Communicating with the boss is tricky. If all you ever do is say good things you may enter the world of being called a “suck up” and your colleagues will hate you. Even the boss doesn’t like a brown-noser. If you are critical, especially in front of others, you may end up “spending more time with your family”.
The suggestion box went the way of the pager and fax machine. All employee surveys are generally too broad to provide feedback at the individual level. An email is easily tracked. So how do you get that feedback to the boss? The Chair is sometimes the answer for communications.
It is important to distinguish between capital C Communications and communication about the things that the boss should know but no one has the gumption to voice.
Capital C Communications include “the strategy would be better if we expanded in to Latin America.” Or, “the customers are complaining about the lag time in service.” No need to bury that type of information. Say it out loud and often. You might help the company in big ways and even get a promotion.
The messages to the boss that are best served by leaving it on the chair at night are things the boss should know but no one will ever say. Sample messages include:
- Screaming at the sales team every day is not showing your best self. It won’t get better results and the team doesn’t like it.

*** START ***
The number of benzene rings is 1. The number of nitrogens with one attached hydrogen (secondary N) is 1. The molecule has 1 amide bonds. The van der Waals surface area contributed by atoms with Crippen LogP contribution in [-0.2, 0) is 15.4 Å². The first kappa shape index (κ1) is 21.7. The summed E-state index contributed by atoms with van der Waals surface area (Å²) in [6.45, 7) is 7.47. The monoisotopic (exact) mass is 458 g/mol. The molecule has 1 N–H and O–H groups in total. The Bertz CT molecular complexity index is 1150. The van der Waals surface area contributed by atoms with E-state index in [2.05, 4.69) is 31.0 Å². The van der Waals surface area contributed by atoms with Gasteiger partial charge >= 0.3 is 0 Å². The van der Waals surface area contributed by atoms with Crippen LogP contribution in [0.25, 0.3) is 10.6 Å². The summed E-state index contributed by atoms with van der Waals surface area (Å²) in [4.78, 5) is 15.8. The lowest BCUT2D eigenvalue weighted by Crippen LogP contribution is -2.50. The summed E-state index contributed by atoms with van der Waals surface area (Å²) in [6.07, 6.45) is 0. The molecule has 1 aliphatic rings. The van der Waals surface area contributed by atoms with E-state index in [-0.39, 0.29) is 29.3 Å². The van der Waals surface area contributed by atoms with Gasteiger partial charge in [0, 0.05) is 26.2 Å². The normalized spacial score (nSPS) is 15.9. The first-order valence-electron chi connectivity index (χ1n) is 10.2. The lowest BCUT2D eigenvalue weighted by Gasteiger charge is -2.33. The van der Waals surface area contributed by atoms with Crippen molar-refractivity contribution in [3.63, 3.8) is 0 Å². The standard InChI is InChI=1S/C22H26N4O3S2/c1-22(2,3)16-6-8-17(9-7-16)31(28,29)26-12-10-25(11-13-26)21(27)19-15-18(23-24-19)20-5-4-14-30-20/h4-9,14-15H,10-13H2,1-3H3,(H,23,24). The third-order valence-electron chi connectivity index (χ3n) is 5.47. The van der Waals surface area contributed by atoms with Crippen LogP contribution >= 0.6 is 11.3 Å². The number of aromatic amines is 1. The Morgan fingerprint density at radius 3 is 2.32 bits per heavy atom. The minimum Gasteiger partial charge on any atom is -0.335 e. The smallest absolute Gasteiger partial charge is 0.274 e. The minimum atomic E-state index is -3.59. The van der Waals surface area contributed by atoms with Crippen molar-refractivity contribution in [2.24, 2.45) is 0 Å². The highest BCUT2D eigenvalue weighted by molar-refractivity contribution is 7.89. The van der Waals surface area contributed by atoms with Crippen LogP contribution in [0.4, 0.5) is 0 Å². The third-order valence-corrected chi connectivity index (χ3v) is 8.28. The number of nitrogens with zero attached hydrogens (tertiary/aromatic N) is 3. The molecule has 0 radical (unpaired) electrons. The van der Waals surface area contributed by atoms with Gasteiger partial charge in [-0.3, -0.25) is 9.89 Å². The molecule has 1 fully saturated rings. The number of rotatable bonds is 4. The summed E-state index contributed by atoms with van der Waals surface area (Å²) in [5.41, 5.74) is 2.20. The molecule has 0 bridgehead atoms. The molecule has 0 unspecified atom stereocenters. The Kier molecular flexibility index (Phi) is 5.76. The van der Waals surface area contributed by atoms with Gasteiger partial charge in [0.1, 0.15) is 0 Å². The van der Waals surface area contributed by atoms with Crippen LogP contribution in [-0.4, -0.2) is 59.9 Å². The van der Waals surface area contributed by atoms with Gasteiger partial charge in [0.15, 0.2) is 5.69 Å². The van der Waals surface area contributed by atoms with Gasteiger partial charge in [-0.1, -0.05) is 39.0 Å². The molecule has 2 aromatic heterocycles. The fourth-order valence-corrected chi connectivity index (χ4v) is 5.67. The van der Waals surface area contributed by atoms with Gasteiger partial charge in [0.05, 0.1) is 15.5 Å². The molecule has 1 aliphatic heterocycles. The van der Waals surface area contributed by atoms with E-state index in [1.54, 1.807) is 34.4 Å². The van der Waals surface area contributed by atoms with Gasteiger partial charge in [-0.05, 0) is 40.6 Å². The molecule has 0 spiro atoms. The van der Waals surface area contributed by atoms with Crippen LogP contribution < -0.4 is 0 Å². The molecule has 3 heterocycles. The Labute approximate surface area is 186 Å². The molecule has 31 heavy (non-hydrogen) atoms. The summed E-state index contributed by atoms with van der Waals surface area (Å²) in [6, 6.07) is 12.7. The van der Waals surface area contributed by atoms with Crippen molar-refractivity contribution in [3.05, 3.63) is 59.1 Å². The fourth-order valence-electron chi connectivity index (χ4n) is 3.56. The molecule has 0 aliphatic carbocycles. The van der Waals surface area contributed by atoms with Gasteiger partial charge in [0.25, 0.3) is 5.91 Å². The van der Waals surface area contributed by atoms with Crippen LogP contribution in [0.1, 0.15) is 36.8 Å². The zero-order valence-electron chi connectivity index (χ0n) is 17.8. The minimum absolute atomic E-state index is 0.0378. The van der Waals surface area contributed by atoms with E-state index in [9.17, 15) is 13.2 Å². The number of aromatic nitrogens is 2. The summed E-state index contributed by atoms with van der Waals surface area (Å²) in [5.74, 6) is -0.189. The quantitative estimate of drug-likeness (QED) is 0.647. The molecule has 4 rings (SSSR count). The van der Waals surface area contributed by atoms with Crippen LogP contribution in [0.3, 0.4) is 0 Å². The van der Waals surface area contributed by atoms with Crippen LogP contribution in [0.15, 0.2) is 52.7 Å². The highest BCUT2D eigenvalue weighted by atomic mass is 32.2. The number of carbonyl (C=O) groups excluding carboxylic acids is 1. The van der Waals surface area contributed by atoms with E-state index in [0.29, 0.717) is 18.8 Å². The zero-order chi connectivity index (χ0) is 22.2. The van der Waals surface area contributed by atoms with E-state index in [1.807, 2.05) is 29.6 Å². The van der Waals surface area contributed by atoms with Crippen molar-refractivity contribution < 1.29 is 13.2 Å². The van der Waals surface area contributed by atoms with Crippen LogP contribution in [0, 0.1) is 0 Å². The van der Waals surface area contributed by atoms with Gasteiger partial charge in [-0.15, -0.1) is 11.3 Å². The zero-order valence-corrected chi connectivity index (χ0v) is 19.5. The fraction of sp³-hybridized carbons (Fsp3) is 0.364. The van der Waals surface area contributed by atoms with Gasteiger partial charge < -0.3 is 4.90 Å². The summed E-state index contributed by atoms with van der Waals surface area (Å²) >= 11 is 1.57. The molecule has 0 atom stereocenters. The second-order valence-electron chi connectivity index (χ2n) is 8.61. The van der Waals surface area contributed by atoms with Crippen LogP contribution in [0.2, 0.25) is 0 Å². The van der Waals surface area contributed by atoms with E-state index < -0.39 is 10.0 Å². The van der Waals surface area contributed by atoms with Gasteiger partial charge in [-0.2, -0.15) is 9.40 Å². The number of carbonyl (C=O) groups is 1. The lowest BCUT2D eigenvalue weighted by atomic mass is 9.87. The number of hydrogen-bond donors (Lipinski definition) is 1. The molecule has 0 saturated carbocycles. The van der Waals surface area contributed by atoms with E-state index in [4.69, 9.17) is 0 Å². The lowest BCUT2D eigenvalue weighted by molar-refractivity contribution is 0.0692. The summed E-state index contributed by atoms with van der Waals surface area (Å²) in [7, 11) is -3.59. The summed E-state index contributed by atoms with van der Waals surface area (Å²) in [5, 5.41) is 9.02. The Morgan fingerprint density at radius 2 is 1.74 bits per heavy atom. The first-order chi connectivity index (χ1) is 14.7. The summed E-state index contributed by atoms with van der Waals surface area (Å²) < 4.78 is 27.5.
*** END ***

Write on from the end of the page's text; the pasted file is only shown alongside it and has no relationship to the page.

- Please don’t take a newspaper with you to the bathroom. You can do better.
- If you say “at the end of the day” one more time I think my hair will catch on fire.
- Showing favorites is never a good way to get the team to work harder.
- The team is wondering why your door is closed all the time. Rumor is you’re looking for another job?
- Communicating via Twitter or email is not as effective as getting us all in the conference room for an update every once in a while.
Messages like these are tough to deliver to someone who controls your future. But these are things a boss should know, albeit through a note on a chair. If the message is helpful and positive the boss might actually welcome the feedback, although maybe not at first.
(Be sure there are no video recording devices that can catch you around the boss’s chair as the messenger.)
Most people in any kind of a supervisory role are quick to say, “I want feedback”. No they don’t. Well, they do if the feedback is positive. Negative feedback is criticism. Especially if it’s about personal behavior, and it’s not what they want to hear.
Using the boss’s chair at night is only a metaphor for somehow ensuring that important messages are delivered for the good of the organization and the boss. Human nature is such that sometimes-helpful feedback needs to be anonymous.
What’s on your chair?